In difficult and frightening times, writers can do something. We can write stories about how things could be better … or worse.
Stories of hope.
I began thinking about this yesterday, when the lovely folks over at Thinklings asked what books I’d recommend to others. I was in a funk, as I often am these days, and I was grateful for the distraction. I started making my list, which began with Poul Anderson’s “The High Crusade” and Edgar Rice Burroughs’ “A Princess of Mars.” Books from 1960 and 1912 respectively, when things on the world stage were often darker than they are today. I looked at the list and thought: seriously? Do I want to include throwbacks from an even more difficult time?
And I decided yes, I do. Because so many of my favorite stories, even the outdated and dark ones, are stories about hope.
Old genre fiction and pulp, especially sci-fi, is inextricably of its time. Nothing ages as fast as yesterday’s idea of the future. And the social attitudes are, by our standards, utterly inexcusable. But they are still stories about moving past limitations: breaking the atmosphere, advancing the frontier, exploring the furthest reaches. People from different backgrounds (why do so many people forget that Captain Nemo was East Indian?) come together to overcome terrible challenges.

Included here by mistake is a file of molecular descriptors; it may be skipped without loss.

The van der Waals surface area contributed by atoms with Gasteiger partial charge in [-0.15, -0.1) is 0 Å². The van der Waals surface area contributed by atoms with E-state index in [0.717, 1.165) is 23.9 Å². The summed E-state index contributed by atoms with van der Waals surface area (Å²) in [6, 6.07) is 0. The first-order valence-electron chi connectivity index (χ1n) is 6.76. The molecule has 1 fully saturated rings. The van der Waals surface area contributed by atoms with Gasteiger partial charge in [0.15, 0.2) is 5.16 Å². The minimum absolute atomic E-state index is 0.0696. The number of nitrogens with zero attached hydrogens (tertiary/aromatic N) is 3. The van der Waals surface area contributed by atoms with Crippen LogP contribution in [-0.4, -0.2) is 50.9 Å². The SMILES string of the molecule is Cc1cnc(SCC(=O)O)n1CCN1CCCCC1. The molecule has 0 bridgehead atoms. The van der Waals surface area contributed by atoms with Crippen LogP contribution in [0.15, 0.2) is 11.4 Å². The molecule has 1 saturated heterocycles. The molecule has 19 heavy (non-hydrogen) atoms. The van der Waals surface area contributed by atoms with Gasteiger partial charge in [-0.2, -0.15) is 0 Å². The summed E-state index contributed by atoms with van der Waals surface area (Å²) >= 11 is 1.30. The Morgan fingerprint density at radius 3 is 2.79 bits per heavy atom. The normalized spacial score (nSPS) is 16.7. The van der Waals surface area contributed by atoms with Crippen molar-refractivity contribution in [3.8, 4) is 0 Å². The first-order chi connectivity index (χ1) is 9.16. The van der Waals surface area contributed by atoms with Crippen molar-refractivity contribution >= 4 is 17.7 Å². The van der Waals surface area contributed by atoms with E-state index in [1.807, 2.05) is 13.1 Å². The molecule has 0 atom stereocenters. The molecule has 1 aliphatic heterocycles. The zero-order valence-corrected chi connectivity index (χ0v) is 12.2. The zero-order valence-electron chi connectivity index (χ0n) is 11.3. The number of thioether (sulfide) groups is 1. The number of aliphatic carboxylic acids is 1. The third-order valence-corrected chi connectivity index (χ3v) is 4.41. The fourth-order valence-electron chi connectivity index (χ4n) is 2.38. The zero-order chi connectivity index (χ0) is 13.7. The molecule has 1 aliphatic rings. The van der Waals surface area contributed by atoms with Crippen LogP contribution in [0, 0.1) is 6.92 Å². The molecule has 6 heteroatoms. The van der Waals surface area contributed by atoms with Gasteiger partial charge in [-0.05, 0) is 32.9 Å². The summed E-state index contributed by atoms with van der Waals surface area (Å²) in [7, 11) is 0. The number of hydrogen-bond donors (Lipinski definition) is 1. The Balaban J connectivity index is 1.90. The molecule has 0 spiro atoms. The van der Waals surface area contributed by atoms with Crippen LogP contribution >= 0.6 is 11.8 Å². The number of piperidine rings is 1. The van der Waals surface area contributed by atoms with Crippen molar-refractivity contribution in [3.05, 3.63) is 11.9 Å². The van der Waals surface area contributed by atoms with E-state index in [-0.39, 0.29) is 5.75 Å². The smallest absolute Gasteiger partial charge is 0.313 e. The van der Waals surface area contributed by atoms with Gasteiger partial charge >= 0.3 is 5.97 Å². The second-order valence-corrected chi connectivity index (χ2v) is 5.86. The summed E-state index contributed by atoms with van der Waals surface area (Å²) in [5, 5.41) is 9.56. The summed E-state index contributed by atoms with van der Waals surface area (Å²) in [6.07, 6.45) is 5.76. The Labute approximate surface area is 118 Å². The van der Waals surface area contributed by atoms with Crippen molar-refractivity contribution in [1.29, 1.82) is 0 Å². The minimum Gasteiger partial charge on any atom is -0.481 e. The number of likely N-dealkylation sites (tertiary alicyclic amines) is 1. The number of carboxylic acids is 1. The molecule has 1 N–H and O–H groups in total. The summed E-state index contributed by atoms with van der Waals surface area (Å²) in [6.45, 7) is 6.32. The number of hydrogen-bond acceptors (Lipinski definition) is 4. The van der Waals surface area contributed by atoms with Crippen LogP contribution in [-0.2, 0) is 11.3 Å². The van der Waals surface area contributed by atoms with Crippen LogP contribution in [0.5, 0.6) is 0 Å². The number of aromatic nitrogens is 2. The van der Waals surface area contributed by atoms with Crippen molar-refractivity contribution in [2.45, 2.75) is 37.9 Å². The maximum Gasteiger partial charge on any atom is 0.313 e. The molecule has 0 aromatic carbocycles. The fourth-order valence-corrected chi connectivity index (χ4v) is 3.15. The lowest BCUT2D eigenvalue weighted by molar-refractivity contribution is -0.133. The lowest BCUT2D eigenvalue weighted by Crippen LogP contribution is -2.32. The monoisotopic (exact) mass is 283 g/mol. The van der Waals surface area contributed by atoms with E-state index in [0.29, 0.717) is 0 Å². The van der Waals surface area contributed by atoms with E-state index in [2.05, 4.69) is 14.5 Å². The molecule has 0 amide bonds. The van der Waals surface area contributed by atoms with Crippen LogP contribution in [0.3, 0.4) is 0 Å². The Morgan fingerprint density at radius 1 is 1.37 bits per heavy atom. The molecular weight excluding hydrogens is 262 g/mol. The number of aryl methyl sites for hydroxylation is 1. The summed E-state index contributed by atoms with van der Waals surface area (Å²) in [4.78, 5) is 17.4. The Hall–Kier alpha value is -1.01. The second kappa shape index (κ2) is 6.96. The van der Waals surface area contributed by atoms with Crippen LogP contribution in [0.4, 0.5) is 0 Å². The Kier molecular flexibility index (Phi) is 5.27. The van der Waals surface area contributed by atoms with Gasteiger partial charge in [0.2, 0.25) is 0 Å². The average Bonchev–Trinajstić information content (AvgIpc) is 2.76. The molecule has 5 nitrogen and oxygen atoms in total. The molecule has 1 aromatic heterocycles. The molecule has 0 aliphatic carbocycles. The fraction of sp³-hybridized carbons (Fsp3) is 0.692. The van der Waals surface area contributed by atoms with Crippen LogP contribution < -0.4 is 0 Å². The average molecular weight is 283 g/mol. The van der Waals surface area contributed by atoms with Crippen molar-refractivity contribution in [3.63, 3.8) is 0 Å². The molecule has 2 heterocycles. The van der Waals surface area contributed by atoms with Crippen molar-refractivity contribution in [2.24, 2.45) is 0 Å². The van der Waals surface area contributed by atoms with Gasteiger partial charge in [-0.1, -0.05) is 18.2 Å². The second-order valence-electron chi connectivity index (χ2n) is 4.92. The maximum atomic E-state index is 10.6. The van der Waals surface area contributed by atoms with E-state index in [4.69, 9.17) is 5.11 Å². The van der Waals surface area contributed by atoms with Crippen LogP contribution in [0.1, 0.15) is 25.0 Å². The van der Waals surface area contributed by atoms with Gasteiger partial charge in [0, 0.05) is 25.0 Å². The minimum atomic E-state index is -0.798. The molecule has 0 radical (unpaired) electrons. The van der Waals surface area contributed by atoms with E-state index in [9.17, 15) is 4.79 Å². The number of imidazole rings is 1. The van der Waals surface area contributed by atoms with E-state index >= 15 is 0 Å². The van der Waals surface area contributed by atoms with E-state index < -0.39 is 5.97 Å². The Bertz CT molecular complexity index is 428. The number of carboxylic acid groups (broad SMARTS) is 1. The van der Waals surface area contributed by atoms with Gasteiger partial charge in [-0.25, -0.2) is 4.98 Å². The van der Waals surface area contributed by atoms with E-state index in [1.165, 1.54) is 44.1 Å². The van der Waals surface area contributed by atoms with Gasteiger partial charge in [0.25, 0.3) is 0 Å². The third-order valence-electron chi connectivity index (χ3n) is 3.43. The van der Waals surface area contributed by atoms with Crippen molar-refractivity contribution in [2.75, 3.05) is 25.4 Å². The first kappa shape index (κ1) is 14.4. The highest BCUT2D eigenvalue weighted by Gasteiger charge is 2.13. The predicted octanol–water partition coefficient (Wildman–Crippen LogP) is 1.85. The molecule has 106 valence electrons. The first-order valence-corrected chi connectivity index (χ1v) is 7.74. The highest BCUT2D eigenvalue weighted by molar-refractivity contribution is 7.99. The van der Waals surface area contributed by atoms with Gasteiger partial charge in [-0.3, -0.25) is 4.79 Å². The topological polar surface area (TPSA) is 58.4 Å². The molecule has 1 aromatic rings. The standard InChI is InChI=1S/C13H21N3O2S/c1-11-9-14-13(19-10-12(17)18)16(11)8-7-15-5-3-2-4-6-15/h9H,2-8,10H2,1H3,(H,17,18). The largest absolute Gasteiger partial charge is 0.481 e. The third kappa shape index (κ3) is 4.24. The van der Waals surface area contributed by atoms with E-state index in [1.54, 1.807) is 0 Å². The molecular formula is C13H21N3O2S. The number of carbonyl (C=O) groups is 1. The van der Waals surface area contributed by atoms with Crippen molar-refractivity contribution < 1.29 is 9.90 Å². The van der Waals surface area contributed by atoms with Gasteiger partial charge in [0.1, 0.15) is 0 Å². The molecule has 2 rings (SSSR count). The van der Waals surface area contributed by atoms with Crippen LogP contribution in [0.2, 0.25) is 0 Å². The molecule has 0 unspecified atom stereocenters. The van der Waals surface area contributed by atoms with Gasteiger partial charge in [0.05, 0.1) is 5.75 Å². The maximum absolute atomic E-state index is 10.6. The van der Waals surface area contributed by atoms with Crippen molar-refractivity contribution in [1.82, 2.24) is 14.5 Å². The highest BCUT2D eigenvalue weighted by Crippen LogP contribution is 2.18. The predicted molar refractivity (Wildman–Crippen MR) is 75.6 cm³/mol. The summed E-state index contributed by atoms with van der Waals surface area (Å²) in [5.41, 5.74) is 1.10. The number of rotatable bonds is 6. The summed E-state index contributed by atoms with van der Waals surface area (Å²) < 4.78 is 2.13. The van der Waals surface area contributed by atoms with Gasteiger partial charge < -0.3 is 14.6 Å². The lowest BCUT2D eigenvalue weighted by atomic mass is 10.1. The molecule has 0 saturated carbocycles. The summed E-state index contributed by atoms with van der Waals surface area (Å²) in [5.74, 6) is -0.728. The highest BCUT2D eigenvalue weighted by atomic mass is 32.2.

Genre fiction is great for this. Even dystopian fiction is, in its way, hopeful. In the far future of A Canticle for Liebowitz, where so much has been lost, there are still individuals who work to help others and to preserve ancient knowledge. And in the grim darkness of Warhammer 40,000, a universe so unremittingly bleak that it’s literally given us a new word for depressing fiction, there are still stories of great heroes … or just those who make the best of things.
We don’t read dystopian fiction because we want them to come true. We read dystopian fiction because we want to see the dystopia fall, and to see what not to do. And I find that hopeful.
Writers, we have a wonderful gift. We can write stories of hope. We can imagine ways that we all sort out our conflicts … or simply manage to temporarily ignore them in the face of a greater threat (aliens! Gods! Ancient monsters!). Or we can spin a yarn to make someone smile during difficult times.
Right now, I have two manuscripts going. One is a story about strange murders at a renaissance faire; the other is a sequel to Painter of the Dead. There’s some weird, dark stuff in those (especially the first one), but to me, they’re always about hope. Characters will come out the other side wiser, better, or simply tougher than they went in. Depressing endings? Those are for Shakespeare, and I ain’t no Shakespeare. I just want to tell a good story.
Happy writing! Let us be hopeful.